On the other hand there are plenty of more generic evangelicals who take umbrage at what Piper wrote because no red blooded 'Murican would say such a thing. Sounds like Piper's Christian hedonism is nothing but old fashioned communism. The arguments coming from those folks, boiled down to "Piper is wrong. USA! USA! USA!" can be ignored.

There is very little that I find more obnoxious and frankly disgusting than internet tough guys thumping their chests and talking about what a ruthless killer they are. I assume the vast majority of them have never so much as pulled a gun on someone much less pulled the trigger and extinguished the life of another human being. Yeah pal, we are all impressed by what a tough guy you are and how eager you are to tell others how willing you are to kill someone else. I would bet quite a bit that faced with an actual dangerous criminal that their real response would be to soil themselves.

The taking of the life of another human being, even if you are "in the right", is nothing to be taken lightly. I can respect brothers who have a reasoned approach to disagreeing with Piper and my own position but I cannot abide those who think that killing others is a joke or something to cause them to puff up their chest and strut about like a bantam rooster. In a surprisingly level disagreement with Piper, Doug Wilson expressed his disdain for this pseudo-masculinity:
But what we do know from John’s article is that he wouldn’t have a gun on him as he made the decision what to do. Now here comes the glib accusation. It is easy to say — as some have said — that leaving this open to question is not very “manly,” and that a true husband from ‘Merica would place a tight grouping of at least three holes above the assailant’s right ear.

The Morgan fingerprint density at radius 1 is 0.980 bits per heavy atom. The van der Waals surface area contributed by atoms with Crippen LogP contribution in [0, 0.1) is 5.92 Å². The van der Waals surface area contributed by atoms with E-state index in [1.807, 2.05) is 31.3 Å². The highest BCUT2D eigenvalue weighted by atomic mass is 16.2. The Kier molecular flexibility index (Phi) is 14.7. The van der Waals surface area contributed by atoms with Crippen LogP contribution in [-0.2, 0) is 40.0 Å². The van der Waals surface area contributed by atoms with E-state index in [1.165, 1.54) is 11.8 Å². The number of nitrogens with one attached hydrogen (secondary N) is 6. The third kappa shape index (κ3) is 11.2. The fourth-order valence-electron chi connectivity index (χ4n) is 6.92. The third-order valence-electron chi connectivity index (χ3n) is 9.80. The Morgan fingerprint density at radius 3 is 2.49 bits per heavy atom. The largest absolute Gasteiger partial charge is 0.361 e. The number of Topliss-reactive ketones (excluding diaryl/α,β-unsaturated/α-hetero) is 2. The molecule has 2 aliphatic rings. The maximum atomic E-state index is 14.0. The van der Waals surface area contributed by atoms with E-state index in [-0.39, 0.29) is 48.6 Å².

That is it in a nutshell. I like what Doug says next:
John is actually doing something very different, and he is doing it in a very masculine way. He is a biblical absolutist, and he is pursuing a tight, systematic, rational argument from the text of Scripture. Differing with his argument, as I do, is not the same thing as answering him. In the meantime, I don’t have a doubt in my mind that John will go wherever the argument requires him to go, and he will submit to the text, whatever it says. We need more of that, not less.
Yes. Biblical manliness is exhibited, in part, in taking care with God's Word. Being a student of Scripture is far better than being a deadly shot with a gun. Wilson is right, we need more men to emulate Piper's handling of the Word of God. We have plenty of guys who can shoot a gun but not nearly enough who can rightly divide the Word of God. When it comes to eternity, being able to put shots in the 10 ring is as meaningless as being able to stand on one foot. What will matter is what we made of the Son of God who made peace between God and man and who called on His sheep to be at peace with all.

I would encourage you to read Piper's essay but also to step back and observe the response he is getting. I am not so much interested in his argument although it is quite good. I am more concerned with the reaction. Why would something like going around armed to kill an assailant, something not even on the radar of most Christians outside of America, get people so riled up? Do we really understand our citizenship in the Kingdom of Heaven rather than prioritizing our American citizenship or are we instead compartmentalizing our faith and giving priority to our worldly affiliation where it suits us? I find the responses to be troubling and raising more questions than they answer. We need a little soul searching here people. Something is off kilter in the church in America.

3 comments:

Andrew Morrison said...

Thanks for this. You're the first opinion google gave me that defended Piper. Your point about the nearly universal negative reaction and what it says about our priorities as a nation is good.

Arthur Sido said...

Thanks Andrew, it should trouble us all that we have such an angry reaction to something that has such biblical precedent.

Aussie John said...

Arthur,

Yes!Good stuff!